• 2. It is interesting to consider the extent to which autocratic countries may be reporting fewer cases than are actually occurring, either for political convenience (to reduce suspicions of inefficiency in the fight against the pandemic) or because their data collection systems are less developed than in democracies (which tend to be more advanced countries with better statistical systems). If this were generally the case, then the results would still be even more favourable towards democracies, since the «lukewarm» response from autocracies would be even weaker than suggested, due to the underestimation of the severity of the pandemic.
  • 3. As a step prior to this analysis, it was studied whether the two key public health variables (i.e. how strict the lockdowns have been and the number of tests) have responded to the number of cases. The results are as expected: the authorities of the various countries have reacted by imposing stricter lockdowns and increasing the level of testing when the number of cases grows (and vice versa).
  • 4. The relationship between the stringency or laxity of lockdown measures in a given country, the impact of the pandemic there and its political system is analysed using the following panel regression with fixed effects: \(Stringency_{i,t}=\alpha_0+\alpha_1Covid_{i,t}+\alpha_2\;\lbrack Covid_{i,t}\times D_i\;\rbrack+u_i+u_t+\mu_{i,t}\) where \(Stringency_{i,t}\) is a measure, developed by Oxford University, of how strict the lockdown measures have been in country i and on day t, \(Covid_{i,t}\) is the number of daily new COVID-19 cases in proportion to the country’s population, and \(D_i\) is a measure of the country’s political system on a scale ranging from 0 to 100 from less to more democratic, based on a measure of the political rights and civil liberties in 195 countries developed by Freedom House. The coefficient \(\alpha_2\) can be interpreted as the difference in the stringency of the lockdown measures to curb the impact of the pandemic in democracies relative to authoritarian countries. The data cover 102 countries between February and November 2020. This model follows a similar approach to that used by C.B. Frey, G. Presidente and C. Chen (2020). «Democracy, Culture, and Contagion: Political Regimes and Countries Responsiveness to Covid-19», Covid Economics 18.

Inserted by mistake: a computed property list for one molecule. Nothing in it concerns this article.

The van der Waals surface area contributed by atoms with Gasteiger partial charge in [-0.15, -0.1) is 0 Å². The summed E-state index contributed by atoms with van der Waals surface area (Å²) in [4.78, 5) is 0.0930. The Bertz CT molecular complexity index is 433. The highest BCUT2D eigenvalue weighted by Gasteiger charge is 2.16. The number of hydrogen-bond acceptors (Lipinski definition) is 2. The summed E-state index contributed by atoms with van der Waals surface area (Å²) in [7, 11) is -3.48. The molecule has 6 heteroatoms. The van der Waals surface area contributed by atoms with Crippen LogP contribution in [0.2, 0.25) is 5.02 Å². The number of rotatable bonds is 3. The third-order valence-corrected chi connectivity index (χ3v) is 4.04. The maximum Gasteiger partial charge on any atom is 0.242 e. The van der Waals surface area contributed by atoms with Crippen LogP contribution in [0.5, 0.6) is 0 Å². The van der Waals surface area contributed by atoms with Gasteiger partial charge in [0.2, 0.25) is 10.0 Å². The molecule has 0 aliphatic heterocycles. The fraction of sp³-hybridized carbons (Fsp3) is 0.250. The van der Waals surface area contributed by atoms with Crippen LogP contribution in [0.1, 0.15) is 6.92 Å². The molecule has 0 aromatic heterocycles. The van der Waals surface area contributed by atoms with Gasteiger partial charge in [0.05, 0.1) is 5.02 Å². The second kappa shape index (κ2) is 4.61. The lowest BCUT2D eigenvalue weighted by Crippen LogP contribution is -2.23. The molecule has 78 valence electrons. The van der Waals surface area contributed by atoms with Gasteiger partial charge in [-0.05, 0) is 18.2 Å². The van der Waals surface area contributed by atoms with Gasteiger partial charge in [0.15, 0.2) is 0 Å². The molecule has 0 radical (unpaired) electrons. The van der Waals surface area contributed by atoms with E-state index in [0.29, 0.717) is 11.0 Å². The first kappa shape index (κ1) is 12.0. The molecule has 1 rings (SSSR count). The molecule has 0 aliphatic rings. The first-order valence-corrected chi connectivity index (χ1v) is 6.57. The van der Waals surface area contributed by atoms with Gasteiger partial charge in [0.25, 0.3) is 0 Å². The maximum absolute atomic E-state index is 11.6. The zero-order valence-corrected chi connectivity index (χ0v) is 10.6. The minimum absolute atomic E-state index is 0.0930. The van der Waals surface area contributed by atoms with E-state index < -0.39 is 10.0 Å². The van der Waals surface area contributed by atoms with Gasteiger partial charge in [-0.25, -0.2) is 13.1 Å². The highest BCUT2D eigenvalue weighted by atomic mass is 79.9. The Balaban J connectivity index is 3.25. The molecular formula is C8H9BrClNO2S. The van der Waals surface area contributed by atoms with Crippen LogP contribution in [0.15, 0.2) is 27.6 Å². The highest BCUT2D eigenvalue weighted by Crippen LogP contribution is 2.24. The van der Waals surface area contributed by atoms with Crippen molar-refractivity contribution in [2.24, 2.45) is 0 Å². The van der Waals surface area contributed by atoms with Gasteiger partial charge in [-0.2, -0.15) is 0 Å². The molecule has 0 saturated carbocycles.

Relationship between the number of COVID-19 cases in a country and the stringency of restrictions in autocratic and democratic countries

Based on our estimate model, we can conclude that the institutional factor plays a rather important role. A practical example will help to understand the sensitivity. With 100 being the highest possible level of democracy, according to the indicator by Freedom House, Spain has a level of 92 and Colombia, a level of 55. Now suppose that the intensity of the pandemic (measured by the number of new cases per 100,000 inhabitants) were to multiply by a factor of 10 (as happened in Spain between 6 and 13 March, for instance). In this scenario, the result suggested by the model is that the change in the stringency of the lockdown would be 1.5 points higher in Spain than in Colombia. How should we interpret 1.5 points? It would be the increase in the stringency of the lockdown that would occur when the authorities go from recommending staying at home to imposing a compulsory residential lockdown with the exception of leaving home for work, school, exercise and essential purchases.5 This is by no means a minor jump.

The same result is obtained when using the second health policy tool, testing capacity. The model’s results suggest a greater response from democracies than from autocracies. As was the case with the strictness of the lockdowns, being more or less democratic represents a significant difference.

Ultimately, contrary to that suggested by some criticisms, democracies have not been lax in their fight against the COVID-19 pandemic compared to autocracies. A different question, and indeed a more consequential one, is whether their responses have been effective in addition to «hard». In other words, we must return to the second question mentioned at the beginning and ask ourselves whether the desired social behaviour, namely control over mobility, has been achieved. We will explore this issue in the next article, allowing us to get closer to answering the complex question of whether democracies have measured up to this great health crisis.

  • 5. The index which measures the stringency of the lockdown is the aggregate of a set of social distancing metrics, one of which is the degree of residential lockdowns. When this metric shifts from being a mere recommendation to stay at home to an obligation to do so, the aggregate stringency index increases by 1.5 points.